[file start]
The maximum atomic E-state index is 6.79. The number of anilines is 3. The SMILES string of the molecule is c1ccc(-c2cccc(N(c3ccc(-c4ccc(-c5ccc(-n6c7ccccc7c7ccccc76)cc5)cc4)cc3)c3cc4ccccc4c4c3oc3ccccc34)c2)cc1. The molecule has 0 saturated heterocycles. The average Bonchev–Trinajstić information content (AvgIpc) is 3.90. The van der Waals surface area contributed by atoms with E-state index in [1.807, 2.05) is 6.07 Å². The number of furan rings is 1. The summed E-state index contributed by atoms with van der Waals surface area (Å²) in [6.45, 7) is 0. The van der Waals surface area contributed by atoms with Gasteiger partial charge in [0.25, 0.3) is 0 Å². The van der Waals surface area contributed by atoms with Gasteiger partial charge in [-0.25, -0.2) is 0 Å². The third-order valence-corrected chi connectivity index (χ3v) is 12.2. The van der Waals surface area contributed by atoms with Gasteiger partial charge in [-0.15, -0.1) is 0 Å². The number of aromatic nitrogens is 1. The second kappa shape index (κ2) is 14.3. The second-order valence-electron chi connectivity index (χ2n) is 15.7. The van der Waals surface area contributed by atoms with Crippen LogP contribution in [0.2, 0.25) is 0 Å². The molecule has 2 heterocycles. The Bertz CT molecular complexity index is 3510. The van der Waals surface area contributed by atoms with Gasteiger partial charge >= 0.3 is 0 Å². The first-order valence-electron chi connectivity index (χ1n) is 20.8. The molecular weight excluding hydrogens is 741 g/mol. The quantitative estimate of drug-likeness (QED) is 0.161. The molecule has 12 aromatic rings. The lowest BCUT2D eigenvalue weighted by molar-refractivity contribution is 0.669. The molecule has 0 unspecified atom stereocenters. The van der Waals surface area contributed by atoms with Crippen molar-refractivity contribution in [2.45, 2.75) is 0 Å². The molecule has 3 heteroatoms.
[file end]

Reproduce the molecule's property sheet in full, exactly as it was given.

The maximum atomic E-state index is 6.79. The number of anilines is 3. The SMILES string of the molecule is c1ccc(-c2cccc(N(c3ccc(-c4ccc(-c5ccc(-n6c7ccccc7c7ccccc76)cc5)cc4)cc3)c3cc4ccccc4c4c3oc3ccccc34)c2)cc1. The molecule has 0 saturated heterocycles. The average Bonchev–Trinajstić information content (AvgIpc) is 3.90. The van der Waals surface area contributed by atoms with E-state index in [1.807, 2.05) is 6.07 Å². The number of furan rings is 1. The summed E-state index contributed by atoms with van der Waals surface area (Å²) in [6.45, 7) is 0. The van der Waals surface area contributed by atoms with Gasteiger partial charge in [0.25, 0.3) is 0 Å². The van der Waals surface area contributed by atoms with Gasteiger partial charge in [-0.25, -0.2) is 0 Å². The third-order valence-corrected chi connectivity index (χ3v) is 12.2. The van der Waals surface area contributed by atoms with Gasteiger partial charge in [-0.15, -0.1) is 0 Å². The number of aromatic nitrogens is 1. The second kappa shape index (κ2) is 14.3. The second-order valence-electron chi connectivity index (χ2n) is 15.7. The van der Waals surface area contributed by atoms with Crippen LogP contribution in [0.2, 0.25) is 0 Å². The molecule has 2 heterocycles. The Bertz CT molecular complexity index is 3510. The van der Waals surface area contributed by atoms with Gasteiger partial charge >= 0.3 is 0 Å². The first-order valence-electron chi connectivity index (χ1n) is 20.8. The molecular weight excluding hydrogens is 741 g/mol. The quantitative estimate of drug-likeness (QED) is 0.161. The molecule has 12 aromatic rings. The lowest BCUT2D eigenvalue weighted by molar-refractivity contribution is 0.669. The molecule has 0 unspecified atom stereocenters. The van der Waals surface area contributed by atoms with Crippen molar-refractivity contribution in [2.45, 2.75) is 0 Å². The molecule has 3 heteroatoms.